Are We Killing Ourselves With Kindness?
Sometimes you need to say “no” to others and “yes” to yourself.
Posted Jun 05, 2020
What Does It Mean to Be Kind?
Positive psychologists Chris Peterson and Martin Seligman (2004) defined kindness as “a common orientation of the self toward the other.” Meaning that when a person is genuinely being kind, they are being selfless—they are not acting on wanting any reciprocity for their gestures or operating with an ulterior motive.
Kindness is seen as a true strength, and the success of civilizations relies on kindness and people looking out for the greater good, rather than their own personal gain. We teach children from a young age, “be kind to one another” and “treat others the way you want to be treated.”
Benefits of Kindness
There are even benefits to well-being associated with being kind. According to the Mayo Clinic, when we perform acts of kindness, the pleasure center in our brain is activated, releasing the stress-reducing hormone, oxytocin. Individuals who volunteer on a regular basis report greater life satisfaction (Van Willigen, 2000). And what is even greater is that kindness rarely stops with just one person. There can be a positive contagion effect, where other people are prompted to be nice if they are the recipient of a random act of kindness (we call this act “paying it forward”).
Have you ever held a door open for someone who then repaid the favor by holding the next door? Have you ever offered to pay for a person’s coffee, and then they paid for the next person in line?
Random acts of kindness like this can clearly benefit everyone by bringing people closer together—cultivating trust and gratitude.
This said, consider the following question: Could kindness ever be considered detrimental to us when it has such clear benefits?
Too Much of a Good Thing?
Chris Peterson dedicated a lot of his career in positive psychology to understanding what the most common strengths are in people across the world. In some of Peterson’s (2006) work, kindness and generosity were rated as some of the top strengths by U.S. raters. Peterson also said that every strength a person could possess also comes with something called a "shadow side." Typically, when we are demonstrating the shadow side of a strength, we may be overusing that strength.
Let’s think about this in the workplace or in an organization:
You are the new person on the team, and you want to be well-liked and respected by your colleagues. You are already a genuinely kind person and care about the success of your organization. You tell your team, “Let me know how I can help you; I’m always available to help.”
Though you may truly mean this, there are unfortunately people in this world who can interpret your kindness as a weakness. As Jo Ellen Grzyb discusses in her book The Nice Factor: The Art of Saying No, when you are genuinely a kind person, you probably want to be liked and may tend to be nervous that you will offend others if you refuse their requests and/or ask for favors in return. This scenario can lead to people being taken advantage of by others.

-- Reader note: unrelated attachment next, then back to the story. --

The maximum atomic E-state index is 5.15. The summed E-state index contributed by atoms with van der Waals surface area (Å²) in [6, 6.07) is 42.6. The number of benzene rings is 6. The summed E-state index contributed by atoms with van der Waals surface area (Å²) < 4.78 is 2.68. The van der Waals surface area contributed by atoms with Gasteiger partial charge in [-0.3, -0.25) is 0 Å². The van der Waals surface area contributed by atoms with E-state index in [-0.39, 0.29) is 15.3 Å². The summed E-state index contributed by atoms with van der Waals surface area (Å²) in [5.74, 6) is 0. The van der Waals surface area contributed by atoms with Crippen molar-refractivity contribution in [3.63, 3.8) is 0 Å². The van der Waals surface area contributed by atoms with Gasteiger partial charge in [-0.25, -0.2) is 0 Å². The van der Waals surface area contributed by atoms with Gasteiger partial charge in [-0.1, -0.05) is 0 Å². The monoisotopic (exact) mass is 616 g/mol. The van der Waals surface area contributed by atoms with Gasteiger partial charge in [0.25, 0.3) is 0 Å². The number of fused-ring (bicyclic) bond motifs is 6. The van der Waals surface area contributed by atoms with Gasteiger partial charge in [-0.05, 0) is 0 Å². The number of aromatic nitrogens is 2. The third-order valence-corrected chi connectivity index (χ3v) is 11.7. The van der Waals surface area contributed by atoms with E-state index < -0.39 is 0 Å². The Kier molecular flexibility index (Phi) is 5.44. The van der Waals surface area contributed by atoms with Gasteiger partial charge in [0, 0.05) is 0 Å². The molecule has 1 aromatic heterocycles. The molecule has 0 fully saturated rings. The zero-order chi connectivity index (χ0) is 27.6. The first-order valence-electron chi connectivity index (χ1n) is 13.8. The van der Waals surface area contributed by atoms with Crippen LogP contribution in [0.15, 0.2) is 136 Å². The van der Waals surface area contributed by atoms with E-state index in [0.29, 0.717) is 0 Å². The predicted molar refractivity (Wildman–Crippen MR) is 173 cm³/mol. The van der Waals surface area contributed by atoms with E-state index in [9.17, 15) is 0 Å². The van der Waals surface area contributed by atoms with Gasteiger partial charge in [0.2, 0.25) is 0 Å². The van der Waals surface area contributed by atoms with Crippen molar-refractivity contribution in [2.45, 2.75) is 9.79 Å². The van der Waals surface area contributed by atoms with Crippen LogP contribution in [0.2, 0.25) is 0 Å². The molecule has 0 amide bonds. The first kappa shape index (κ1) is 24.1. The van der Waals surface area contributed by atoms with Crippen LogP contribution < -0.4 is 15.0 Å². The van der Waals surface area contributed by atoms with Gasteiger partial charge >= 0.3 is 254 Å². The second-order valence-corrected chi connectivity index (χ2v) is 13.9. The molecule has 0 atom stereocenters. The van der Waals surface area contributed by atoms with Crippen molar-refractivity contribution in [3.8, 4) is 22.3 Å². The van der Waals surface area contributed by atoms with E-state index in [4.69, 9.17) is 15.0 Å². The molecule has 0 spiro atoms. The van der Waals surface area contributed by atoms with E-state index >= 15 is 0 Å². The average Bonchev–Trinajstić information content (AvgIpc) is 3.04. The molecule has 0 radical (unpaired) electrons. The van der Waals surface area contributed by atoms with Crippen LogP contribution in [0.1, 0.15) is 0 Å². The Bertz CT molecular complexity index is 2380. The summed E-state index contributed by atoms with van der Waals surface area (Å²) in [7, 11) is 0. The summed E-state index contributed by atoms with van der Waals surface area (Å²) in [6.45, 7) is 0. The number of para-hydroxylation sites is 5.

So, let’s fast forward a year. You have been in your position now for one year, and you are working with the same team.
You are noticing that your colleagues continue asking for your help over and over again. In fact, the only time they interact with you is when they need something. You have been so helpful to your colleagues and there has rarely been any reciprocity from them—and you are too timid to ask for their help.
Imagine the level of frustration that you are feeling! You, without prompting, are being so kind and generous to others but not seeing any kindness in return. It is human nature to want to see the traits and behaviors we value in other peoples’ actions. And when we do not see those behaviors, it can create a sense of dissonance. The world, and the people in the world, are not how we want them to be. This internal conflict can lead to serious stress for any individual.
The Power of “No”
In a very broad sense, it is advantageous to be kind to others, and if you are kind and altruistic, your gestures will be appreciated and, perhaps, paid forward.
Let’s work together to break down the assumption that kind people are “doormats” and “pushovers." Interestingly, this outcome may require us to be a little more self-focused. We need to be willing to say “no."
Recognize when your plate is already too full, or when you’re physically and mentally exhausted. When people ask for a favor, assess if you have the time, energy, and attention (TEA) to give to them. To truly be effectively other-oriented, sometimes you need to be more comfortable saying “no” to others and saying “yes” to yourself.
This is a guest post by sports psychologist Jenna Weinstein, the owner of Ripple Effect Performance. Jenna provides consulting to athletes and professionals in the fields of Sport and Exercise Psychology to help them accomplish their goals and achieve higher levels of success. She has worked with collegiate and elite-level athletes, adaptive sports athletes, and the United States Army.
LinkedIn Image: GaudiLab/Shutterstock. Facebook image: mentatdgt/Shutterstock
Cain, A., (2018). “8 way being too nice at work can backfire.” Business Insider. Retrieved 2 June 2020, from https://www.businessinsider.com/being-too-nice-at-work-can-backfire-2014-9.
Grzyb, J. & Chandler, R., (2008). The nice factor: The art of saying no. Vision Paperbacks.
Peterson, C. & Seligman, M. P., (2004). Character strengths and virtues: A handbook and classification. Oxford University Press.
Van Willigen, M., (2000). Differential benefits of volunteering across the life course. The Journal of Gerontology: Series B, 55(1), 308-318.
Wheeler, J. A., Gorey, K. M., & Greenblatt, B., (1998). The beneficial effects of volunteering for older volunteers and the people they serve: A meta-analysis. International Journal of Aging & Human Development, 47(1), 69-79.